04 February 2007

a conversation with jeffrey deshell : part three

Lance: In its Human Development Report 2000, the U.N. defines illiteracy as the inability to read or write a simple message, and reports that 90 million children worldwide are denied any sort of schooling, 232 million any sort of secondary education, and that one billion adults are illiterate through and through. Is that really what we mean when we say illiteracy? Is that the only kind? In 2004, as I mentioned earlier on this blog, the N.E.A. questioned 17,000 American adults about their reading preferences and habits. The survey discovered that since 1982 there has been a loss of roughly twenty million readers—a number that represents a ten percent drop in readership—and that reading rates are declining among all demographic groups regardless of gender, ethnicity, education, age or income level, with the steepest decline in the youngest groups—i.e., those between 18-24 and 25-34, respectively. Of those surveyed, 95.7 percent said they preferred watching television to reading, 60 percent attending a movie, 55 percent lifting weights.

In light of such news, to what extent aren’t all readers “elitists,” the very existence of written texts “radical” and “disruptive” … while, ironically, increasingly anachronistic and pointless with respect to the culture at large, to any real “revolution”? To what extent do such statistics reduce all queries concerning “elitism” and “innovation” to ethically challenging if ultimately unenlightening drills in semantics?

One way, it occurs to me, that we might define most, if not all, contemporary experimental fiction is to say it is that sort of writing shot through with a theoretical intelligence—a self-reflexive, difficult, often contradictory critifictional awareness. In a sense, this is no more than an extension, I think, of your use of the notion of irony. Whether or not that’s generally the case, it strikes me as the case in an important and illuminating way with respect to your own project. Which theorists and/or philosophers (if you sense a difference between the two terms) most inform your writing?

Jeffrey: Your facts regarding reading numbers are sobering, but not surprising. Although, I daresay if you look at enrollment in creative-writing programs today, I’m guessing you’ll see a pattern of growth: there are more writers than readers existing today, at least in this country. Writing has become just another technique for self-expression, just more data to be mined and processed.

This is why I’m hesitant to embrace hyper-text, e-writing and the rest of the new hyphenated media. On one hand, I understand that this is a way of reaching new readers, of meeting new audiences on their own terms (between working out and watching TV). On the other hand, I’m wondering how much of literature’s peculiarity, the things that it does that other media can’t, is lost. Literature can do things that painting, music, architecture, film, etc., cannot, just as these other forms can do things that literature can’t. “Reading” on a computer screen is a useful way of (quickly) obtaining information or absorbing surface images, but it’s not a good medium for experiencing difficult text, for encountering language that needs to be reflected upon, language that requires time to be comprehended. Every year I ask my students about this, and every year they tell me that anything difficult or long they have to read, they print out. The required sound track, the dancing text, the visual imagery, the machineness of hyper-text prohibits this sort of linguistic contemplation (I don’t like that word) and questioning that the printed book can encourage.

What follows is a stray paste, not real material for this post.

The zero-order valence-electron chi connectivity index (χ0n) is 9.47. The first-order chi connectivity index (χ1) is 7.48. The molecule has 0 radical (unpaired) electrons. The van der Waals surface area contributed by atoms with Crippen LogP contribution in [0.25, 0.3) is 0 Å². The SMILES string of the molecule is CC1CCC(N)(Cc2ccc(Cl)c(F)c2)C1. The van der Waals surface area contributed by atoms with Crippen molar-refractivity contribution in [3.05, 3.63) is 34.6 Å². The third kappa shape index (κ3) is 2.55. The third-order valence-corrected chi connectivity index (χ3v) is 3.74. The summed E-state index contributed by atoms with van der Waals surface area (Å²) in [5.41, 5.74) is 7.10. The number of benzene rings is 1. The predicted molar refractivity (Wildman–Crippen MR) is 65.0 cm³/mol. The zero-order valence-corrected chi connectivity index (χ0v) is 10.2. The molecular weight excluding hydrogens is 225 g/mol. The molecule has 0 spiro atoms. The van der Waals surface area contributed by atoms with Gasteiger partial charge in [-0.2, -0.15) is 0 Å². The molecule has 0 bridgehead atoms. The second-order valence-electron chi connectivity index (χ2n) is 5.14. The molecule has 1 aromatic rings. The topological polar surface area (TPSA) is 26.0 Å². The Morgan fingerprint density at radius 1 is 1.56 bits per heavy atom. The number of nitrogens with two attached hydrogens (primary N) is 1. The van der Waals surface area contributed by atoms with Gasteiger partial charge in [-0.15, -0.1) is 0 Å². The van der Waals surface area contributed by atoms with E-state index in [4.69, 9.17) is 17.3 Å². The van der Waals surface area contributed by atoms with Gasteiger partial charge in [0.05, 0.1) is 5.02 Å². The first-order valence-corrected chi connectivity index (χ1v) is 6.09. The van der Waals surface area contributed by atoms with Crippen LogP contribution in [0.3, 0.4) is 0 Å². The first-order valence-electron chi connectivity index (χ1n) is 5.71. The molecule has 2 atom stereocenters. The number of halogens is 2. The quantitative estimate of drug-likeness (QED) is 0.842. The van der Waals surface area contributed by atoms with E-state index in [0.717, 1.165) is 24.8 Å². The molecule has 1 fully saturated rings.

This is not to say that e-writing can’t be interesting, provocative and beautiful and/or sublime in its own right. But I don’t see it doing the things that literature can do well. I don’t believe that art is "platform neutral." Quite the contrary. So I’m interested in literature that does what literature does well, that demands participation from the reader, that performs the questioning and critique we’ve talked about. And I’m interested in painting that does what painting does well, film that explores the possibility of film, and so on. This might be a generational thing. Being so text based, I mean.

I would say a critical awareness is necessary, rather than a theoretical one. This critical awareness can be gained by a variety of means: reading a lot of good fiction, studying painting or architecture, traveling. If we see language as a problem, then whatever can deepen and help articulate that problem for you (I didn’t say "solve") is good. I’ve read too much bad fiction where the writer thinks that undigested theory or philosophy gives the writing ideas, a weight or profundity it wouldn’t otherwise have. These fictions are seldom interesting.